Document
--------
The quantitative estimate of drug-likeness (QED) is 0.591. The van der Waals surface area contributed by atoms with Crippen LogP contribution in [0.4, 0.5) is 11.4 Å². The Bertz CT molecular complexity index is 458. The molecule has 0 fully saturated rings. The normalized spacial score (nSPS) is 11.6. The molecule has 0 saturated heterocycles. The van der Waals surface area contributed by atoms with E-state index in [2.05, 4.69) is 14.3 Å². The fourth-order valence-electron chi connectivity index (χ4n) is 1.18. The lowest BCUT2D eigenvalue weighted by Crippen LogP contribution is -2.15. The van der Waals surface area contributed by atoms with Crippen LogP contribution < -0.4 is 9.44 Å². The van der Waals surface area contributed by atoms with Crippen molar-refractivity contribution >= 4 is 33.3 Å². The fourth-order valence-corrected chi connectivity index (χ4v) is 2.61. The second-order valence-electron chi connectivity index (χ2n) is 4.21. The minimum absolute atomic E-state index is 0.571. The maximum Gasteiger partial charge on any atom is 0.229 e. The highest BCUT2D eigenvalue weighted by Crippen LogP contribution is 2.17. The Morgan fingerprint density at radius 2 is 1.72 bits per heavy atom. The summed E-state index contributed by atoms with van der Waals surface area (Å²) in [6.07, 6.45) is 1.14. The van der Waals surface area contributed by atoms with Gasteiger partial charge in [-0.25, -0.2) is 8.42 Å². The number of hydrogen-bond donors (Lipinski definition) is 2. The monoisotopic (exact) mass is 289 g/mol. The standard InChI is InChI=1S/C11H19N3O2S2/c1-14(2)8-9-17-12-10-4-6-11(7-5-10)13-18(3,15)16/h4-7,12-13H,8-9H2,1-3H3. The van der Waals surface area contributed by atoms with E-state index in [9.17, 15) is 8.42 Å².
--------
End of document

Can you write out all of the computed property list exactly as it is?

The quantitative estimate of drug-likeness (QED) is 0.591. The van der Waals surface area contributed by atoms with Crippen LogP contribution in [0.4, 0.5) is 11.4 Å². The Bertz CT molecular complexity index is 458. The molecule has 0 fully saturated rings. The normalized spacial score (nSPS) is 11.6. The molecule has 0 saturated heterocycles. The van der Waals surface area contributed by atoms with E-state index in [2.05, 4.69) is 14.3 Å². The fourth-order valence-electron chi connectivity index (χ4n) is 1.18. The lowest BCUT2D eigenvalue weighted by Crippen LogP contribution is -2.15. The van der Waals surface area contributed by atoms with Crippen LogP contribution < -0.4 is 9.44 Å². The van der Waals surface area contributed by atoms with Crippen molar-refractivity contribution >= 4 is 33.3 Å². The fourth-order valence-corrected chi connectivity index (χ4v) is 2.61. The second-order valence-electron chi connectivity index (χ2n) is 4.21. The minimum absolute atomic E-state index is 0.571. The maximum Gasteiger partial charge on any atom is 0.229 e. The highest BCUT2D eigenvalue weighted by Crippen LogP contribution is 2.17. The Morgan fingerprint density at radius 2 is 1.72 bits per heavy atom. The summed E-state index contributed by atoms with van der Waals surface area (Å²) in [6.07, 6.45) is 1.14. The van der Waals surface area contributed by atoms with Gasteiger partial charge in [-0.25, -0.2) is 8.42 Å². The number of hydrogen-bond donors (Lipinski definition) is 2. The monoisotopic (exact) mass is 289 g/mol. The standard InChI is InChI=1S/C11H19N3O2S2/c1-14(2)8-9-17-12-10-4-6-11(7-5-10)13-18(3,15)16/h4-7,12-13H,8-9H2,1-3H3. The van der Waals surface area contributed by atoms with E-state index in [9.17, 15) is 8.42 Å².